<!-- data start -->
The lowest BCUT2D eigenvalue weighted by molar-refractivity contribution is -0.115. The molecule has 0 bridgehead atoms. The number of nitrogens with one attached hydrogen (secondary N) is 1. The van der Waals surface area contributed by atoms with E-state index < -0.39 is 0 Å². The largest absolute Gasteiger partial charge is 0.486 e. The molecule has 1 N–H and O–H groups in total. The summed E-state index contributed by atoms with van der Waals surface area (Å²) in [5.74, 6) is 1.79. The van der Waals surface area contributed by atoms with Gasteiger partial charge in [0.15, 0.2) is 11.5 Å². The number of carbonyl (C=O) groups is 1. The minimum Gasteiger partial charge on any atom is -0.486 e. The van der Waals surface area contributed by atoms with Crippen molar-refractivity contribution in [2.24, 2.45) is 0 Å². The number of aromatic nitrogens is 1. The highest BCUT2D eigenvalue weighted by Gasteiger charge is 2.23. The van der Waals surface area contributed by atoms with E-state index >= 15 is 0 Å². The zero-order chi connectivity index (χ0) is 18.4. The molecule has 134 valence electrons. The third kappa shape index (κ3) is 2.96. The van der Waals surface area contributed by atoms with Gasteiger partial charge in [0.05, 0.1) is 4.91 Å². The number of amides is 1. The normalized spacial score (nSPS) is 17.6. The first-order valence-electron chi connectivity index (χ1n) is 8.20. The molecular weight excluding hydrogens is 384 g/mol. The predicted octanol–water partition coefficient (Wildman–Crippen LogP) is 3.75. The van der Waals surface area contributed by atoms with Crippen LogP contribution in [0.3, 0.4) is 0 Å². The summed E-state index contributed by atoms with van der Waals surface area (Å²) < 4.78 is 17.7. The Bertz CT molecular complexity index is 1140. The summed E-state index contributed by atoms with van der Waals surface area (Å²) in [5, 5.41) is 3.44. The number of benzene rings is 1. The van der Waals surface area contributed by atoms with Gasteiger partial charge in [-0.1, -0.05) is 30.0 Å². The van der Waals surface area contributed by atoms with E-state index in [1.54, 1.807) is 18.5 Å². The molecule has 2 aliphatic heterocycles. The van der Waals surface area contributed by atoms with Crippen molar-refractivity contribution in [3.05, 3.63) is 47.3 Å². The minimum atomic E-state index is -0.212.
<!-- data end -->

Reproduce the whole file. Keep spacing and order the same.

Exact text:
The lowest BCUT2D eigenvalue weighted by molar-refractivity contribution is -0.115. The molecule has 0 bridgehead atoms. The number of nitrogens with one attached hydrogen (secondary N) is 1. The van der Waals surface area contributed by atoms with E-state index < -0.39 is 0 Å². The largest absolute Gasteiger partial charge is 0.486 e. The molecule has 1 N–H and O–H groups in total. The summed E-state index contributed by atoms with van der Waals surface area (Å²) in [5.74, 6) is 1.79. The van der Waals surface area contributed by atoms with Gasteiger partial charge in [0.15, 0.2) is 11.5 Å². The number of carbonyl (C=O) groups is 1. The minimum Gasteiger partial charge on any atom is -0.486 e. The van der Waals surface area contributed by atoms with Crippen molar-refractivity contribution in [2.24, 2.45) is 0 Å². The number of aromatic nitrogens is 1. The highest BCUT2D eigenvalue weighted by Gasteiger charge is 2.23. The van der Waals surface area contributed by atoms with E-state index >= 15 is 0 Å². The zero-order chi connectivity index (χ0) is 18.4. The molecule has 134 valence electrons. The third kappa shape index (κ3) is 2.96. The van der Waals surface area contributed by atoms with Gasteiger partial charge in [0.05, 0.1) is 4.91 Å². The number of amides is 1. The normalized spacial score (nSPS) is 17.6. The first-order valence-electron chi connectivity index (χ1n) is 8.20. The molecular weight excluding hydrogens is 384 g/mol. The predicted octanol–water partition coefficient (Wildman–Crippen LogP) is 3.75. The van der Waals surface area contributed by atoms with Crippen LogP contribution in [0.3, 0.4) is 0 Å². The summed E-state index contributed by atoms with van der Waals surface area (Å²) < 4.78 is 17.7. The Bertz CT molecular complexity index is 1140. The summed E-state index contributed by atoms with van der Waals surface area (Å²) in [5, 5.41) is 3.44. The number of benzene rings is 1. The van der Waals surface area contributed by atoms with Gasteiger partial charge in [-0.1, -0.05) is 30.0 Å². The van der Waals surface area contributed by atoms with E-state index in [1.54, 1.807) is 18.5 Å². The molecule has 2 aliphatic heterocycles. The van der Waals surface area contributed by atoms with Crippen molar-refractivity contribution in [3.05, 3.63) is 47.3 Å². The minimum atomic E-state index is -0.212.